“Shaun the Sheep Movie” is a hoot from its opening animated frame to its last. Peter Lord and Nick Park use an emotionless sheep to carry a strong story.
From ‘Wallace and Gromit’ to 2000’s “Chicken Run,” Peter Lord and Nick Park, founders of Aardman Animation have made their name on stop-motion animation very successfully.
“Shaun the Sheep Movie” is no exception.
Life on the Mossy Bottom farm is rote and dreary. The ever-wise Shaun (voiced by Justin Fletcher) devises a plan for the flock to have a day off. As they put their plan into action, comedic disaster ensues and the farmer (voiced by John Sparkes) is accidentally sent off to The Big City. Unaware of his surroundings, the farmer receives a concussion and suffers memory loss. With trusty dog Bitzer in tow, they, along with the entire flock, go to The Big City to find their farmer and return back home.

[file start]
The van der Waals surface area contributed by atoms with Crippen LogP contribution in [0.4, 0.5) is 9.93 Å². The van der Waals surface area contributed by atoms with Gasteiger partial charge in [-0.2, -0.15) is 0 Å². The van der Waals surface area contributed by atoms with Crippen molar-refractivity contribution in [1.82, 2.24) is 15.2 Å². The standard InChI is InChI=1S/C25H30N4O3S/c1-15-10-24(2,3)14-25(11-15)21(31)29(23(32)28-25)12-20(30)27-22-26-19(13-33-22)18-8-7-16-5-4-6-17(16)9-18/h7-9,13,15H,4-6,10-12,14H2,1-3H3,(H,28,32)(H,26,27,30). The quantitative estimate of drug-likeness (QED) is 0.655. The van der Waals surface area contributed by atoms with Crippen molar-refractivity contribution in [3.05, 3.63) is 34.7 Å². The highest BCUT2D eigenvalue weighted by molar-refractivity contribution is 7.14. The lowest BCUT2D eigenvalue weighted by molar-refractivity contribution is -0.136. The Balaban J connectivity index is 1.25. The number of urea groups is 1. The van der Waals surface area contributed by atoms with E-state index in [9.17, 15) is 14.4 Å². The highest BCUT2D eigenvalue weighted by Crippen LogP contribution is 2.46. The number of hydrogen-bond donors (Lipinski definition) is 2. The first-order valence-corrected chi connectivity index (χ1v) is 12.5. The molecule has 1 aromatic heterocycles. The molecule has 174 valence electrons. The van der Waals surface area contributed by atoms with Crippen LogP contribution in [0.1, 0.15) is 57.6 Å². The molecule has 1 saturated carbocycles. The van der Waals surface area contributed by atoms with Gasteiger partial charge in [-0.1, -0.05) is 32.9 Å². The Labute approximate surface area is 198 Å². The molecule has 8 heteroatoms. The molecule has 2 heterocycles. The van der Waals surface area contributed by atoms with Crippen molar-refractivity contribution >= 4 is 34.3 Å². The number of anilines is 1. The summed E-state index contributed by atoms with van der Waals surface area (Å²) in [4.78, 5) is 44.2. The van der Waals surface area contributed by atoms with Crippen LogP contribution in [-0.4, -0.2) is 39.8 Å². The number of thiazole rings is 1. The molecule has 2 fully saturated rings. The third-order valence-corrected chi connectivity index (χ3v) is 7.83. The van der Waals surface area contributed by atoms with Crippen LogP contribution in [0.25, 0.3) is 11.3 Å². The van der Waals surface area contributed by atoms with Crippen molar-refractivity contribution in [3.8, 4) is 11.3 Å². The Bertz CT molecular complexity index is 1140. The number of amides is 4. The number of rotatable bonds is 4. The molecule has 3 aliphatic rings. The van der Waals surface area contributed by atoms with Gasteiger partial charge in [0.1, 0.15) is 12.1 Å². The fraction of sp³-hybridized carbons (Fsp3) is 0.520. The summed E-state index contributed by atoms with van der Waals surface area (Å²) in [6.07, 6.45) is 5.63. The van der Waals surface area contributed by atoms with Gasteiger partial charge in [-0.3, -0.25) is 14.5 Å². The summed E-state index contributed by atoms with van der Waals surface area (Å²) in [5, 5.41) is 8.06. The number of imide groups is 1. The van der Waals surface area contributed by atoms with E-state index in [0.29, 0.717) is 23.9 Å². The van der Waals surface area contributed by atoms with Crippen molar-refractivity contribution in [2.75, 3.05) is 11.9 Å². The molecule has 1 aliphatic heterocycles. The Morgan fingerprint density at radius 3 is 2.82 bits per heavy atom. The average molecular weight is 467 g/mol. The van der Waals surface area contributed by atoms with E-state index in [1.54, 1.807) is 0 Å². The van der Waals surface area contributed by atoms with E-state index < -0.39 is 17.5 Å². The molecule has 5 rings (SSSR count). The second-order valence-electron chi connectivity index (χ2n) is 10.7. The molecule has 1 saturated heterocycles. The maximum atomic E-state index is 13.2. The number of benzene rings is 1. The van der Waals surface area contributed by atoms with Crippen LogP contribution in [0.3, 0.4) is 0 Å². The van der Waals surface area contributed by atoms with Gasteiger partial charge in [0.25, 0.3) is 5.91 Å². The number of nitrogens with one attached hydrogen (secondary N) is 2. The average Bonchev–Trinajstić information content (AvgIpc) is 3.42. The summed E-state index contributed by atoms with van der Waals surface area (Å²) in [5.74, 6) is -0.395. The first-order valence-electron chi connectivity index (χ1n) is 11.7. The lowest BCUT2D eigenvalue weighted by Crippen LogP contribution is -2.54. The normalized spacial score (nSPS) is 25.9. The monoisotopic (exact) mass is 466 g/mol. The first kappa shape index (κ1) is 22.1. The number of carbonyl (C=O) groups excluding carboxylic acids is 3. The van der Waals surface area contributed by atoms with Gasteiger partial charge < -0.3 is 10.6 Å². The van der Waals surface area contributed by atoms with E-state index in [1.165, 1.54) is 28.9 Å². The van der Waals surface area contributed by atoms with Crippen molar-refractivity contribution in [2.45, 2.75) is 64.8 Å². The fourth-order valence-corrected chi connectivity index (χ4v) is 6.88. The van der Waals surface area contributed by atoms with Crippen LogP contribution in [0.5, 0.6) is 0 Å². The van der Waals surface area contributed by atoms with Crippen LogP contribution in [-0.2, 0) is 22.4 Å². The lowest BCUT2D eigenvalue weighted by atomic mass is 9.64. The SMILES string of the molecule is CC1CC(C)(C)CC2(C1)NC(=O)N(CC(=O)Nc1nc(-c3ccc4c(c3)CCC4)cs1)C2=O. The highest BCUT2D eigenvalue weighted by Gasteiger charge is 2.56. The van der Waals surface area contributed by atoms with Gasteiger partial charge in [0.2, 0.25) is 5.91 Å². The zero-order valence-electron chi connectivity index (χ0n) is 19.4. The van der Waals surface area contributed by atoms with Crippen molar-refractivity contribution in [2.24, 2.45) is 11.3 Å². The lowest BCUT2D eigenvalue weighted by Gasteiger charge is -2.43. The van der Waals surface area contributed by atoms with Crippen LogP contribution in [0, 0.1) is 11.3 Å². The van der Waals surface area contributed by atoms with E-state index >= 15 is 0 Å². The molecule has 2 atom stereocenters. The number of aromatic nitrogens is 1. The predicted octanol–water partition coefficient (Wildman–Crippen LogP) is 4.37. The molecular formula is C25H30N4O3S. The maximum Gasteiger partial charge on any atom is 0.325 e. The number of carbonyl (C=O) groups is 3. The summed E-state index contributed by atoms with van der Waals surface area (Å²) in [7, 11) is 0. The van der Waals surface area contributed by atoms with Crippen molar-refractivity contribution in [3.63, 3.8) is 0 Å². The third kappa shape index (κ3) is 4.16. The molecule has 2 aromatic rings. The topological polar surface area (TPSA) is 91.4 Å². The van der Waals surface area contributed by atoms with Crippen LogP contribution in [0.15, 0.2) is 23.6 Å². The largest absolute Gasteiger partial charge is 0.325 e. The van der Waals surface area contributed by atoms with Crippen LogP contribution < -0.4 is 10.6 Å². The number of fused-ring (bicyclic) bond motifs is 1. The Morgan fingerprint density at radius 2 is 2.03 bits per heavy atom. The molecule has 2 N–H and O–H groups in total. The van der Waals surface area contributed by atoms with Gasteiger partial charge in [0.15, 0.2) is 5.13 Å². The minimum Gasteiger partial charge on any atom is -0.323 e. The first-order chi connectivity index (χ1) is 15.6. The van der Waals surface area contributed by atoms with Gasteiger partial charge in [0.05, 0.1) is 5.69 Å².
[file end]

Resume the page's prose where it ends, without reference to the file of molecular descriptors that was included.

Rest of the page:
Written and directed by Mark Burton and Richard Starzak, both Aardman vets, “Shaun” is full of humor and is sprite in its tale. The dialog comes in curt mumblings, yet the action is easily understood.
While CGI is used for backgrounds in The Big City, the stop-motion animation has never looked better. Although a paltry 85 minutes, the pacing of the visual gags and well-articulated mumblings is tight. llan Eshkeri’s (“Still Alice”, “47 Ronin”) score is such a treat, carrying the intended emotion. As the animation works visual wonders, the main theme, ‘It Feels Like Summer,’ works lyrical wonders and is a hit.
Some may find the lack of dialog to be difficult. The visuals and music deftly carry the film. Shaun is an intelligent and deeply warm character. But he is not a bleating heart.
Count your flock and get them over to the cinema for this amazing farce.